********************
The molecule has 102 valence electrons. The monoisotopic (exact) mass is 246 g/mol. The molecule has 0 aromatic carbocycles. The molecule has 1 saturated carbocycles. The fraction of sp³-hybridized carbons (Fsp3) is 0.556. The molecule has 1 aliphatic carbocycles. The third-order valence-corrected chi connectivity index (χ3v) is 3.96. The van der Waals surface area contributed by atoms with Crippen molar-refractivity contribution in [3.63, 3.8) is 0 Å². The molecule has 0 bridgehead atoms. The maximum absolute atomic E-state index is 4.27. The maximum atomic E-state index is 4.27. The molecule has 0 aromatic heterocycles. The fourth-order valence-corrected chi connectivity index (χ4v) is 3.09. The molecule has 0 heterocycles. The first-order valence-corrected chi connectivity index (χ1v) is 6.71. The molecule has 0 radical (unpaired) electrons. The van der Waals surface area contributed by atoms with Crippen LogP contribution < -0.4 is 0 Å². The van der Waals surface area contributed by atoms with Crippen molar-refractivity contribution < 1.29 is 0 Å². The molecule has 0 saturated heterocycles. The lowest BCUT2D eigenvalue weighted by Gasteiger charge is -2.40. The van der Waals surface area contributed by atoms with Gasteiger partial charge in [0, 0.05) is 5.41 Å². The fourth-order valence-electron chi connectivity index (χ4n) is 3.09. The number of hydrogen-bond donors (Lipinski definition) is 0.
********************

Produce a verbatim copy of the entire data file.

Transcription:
The molecule has 102 valence electrons. The monoisotopic (exact) mass is 246 g/mol. The molecule has 0 aromatic carbocycles. The molecule has 1 saturated carbocycles. The fraction of sp³-hybridized carbons (Fsp3) is 0.556. The molecule has 1 aliphatic carbocycles. The third-order valence-corrected chi connectivity index (χ3v) is 3.96. The van der Waals surface area contributed by atoms with Crippen molar-refractivity contribution in [3.63, 3.8) is 0 Å². The molecule has 0 bridgehead atoms. The maximum absolute atomic E-state index is 4.27. The maximum atomic E-state index is 4.27. The molecule has 0 aromatic heterocycles. The fourth-order valence-corrected chi connectivity index (χ4v) is 3.09. The molecule has 0 heterocycles. The first-order valence-corrected chi connectivity index (χ1v) is 6.71. The molecule has 0 radical (unpaired) electrons. The van der Waals surface area contributed by atoms with Crippen LogP contribution < -0.4 is 0 Å². The van der Waals surface area contributed by atoms with Crippen molar-refractivity contribution < 1.29 is 0 Å². The molecule has 0 saturated heterocycles. The lowest BCUT2D eigenvalue weighted by Gasteiger charge is -2.40. The van der Waals surface area contributed by atoms with Gasteiger partial charge in [0, 0.05) is 5.41 Å². The fourth-order valence-electron chi connectivity index (χ4n) is 3.09. The number of hydrogen-bond donors (Lipinski definition) is 0.